Resistance to the bill has emerged from commercial interests in the Gulf, who argue that since the Individual Fishing Quota was established by NOAA in 2007, the fishery has rebounded and now is able to offer a regular supply of fresh red snapper to consumers and restaurants.
“The science is good and we use it to make good, scientific-based decisions,” said Eric Brazer, the deputy director of Gulf of Mexico Reef Fish Shareholders Alliance, which includes commercial red snapper fishers in the Gulf. “[Federal regulation] has brought red snapper fish stocks back from near-depletion. Because of it, we have a lot more fish to catch now and you can buy Gulf red snapper in the supermarket 365 days a year. Nothing is perfect, and we should always look for ways to improve the system, but the federal management plan has worked really well for fishermen in the Gulf of Mexico.”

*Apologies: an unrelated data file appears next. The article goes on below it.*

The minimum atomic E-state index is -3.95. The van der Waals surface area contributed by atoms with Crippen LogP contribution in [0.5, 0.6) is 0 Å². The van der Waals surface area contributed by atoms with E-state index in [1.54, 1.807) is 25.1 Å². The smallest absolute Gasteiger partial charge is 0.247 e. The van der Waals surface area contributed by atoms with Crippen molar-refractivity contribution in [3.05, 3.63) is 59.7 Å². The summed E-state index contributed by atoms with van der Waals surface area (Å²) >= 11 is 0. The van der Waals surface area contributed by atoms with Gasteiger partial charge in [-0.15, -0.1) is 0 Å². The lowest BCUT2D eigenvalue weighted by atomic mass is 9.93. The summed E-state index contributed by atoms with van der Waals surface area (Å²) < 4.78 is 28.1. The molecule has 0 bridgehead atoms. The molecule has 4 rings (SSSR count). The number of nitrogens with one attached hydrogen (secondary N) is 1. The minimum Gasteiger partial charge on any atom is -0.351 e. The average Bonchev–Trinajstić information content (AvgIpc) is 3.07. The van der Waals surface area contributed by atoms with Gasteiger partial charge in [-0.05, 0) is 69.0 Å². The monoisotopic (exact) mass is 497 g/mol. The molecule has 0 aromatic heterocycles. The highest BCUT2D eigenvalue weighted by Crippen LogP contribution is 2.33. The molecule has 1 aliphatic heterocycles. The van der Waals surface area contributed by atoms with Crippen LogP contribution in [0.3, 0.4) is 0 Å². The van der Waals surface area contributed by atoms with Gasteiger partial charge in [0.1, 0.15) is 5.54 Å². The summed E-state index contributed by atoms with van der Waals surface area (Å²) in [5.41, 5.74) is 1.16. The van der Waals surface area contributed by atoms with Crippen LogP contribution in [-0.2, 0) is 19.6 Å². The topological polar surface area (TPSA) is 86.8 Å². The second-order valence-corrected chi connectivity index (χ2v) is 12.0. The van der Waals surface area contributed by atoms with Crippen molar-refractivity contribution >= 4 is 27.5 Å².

Breet Veerhusen, executive director of the Seafood Harvesters of America, a national commercial fishing group including two commercial fishing associations in the Gulf of Mexico, called the state takeover proposal “a recipe for disaster” and said it would undermine the landmark Magnuson-Stevens Act, the primary vehicle used by NOAA to regulate U.S. fishing.
“We have built a fisheries management structure in the U.S. through the Magnuson-Stevens Act that Americans should be proud of and is looked at by the rest of the world as the gold emblem. By eroding the act, this bill depletes the integrity of the American federal fisheries management system. Decisions on fisheries management must be led through a scientific-based public process -- one that the Magnuson-Stevens Act helps establish -- not through an overarching law that circumvents that process,” Veerhusen said.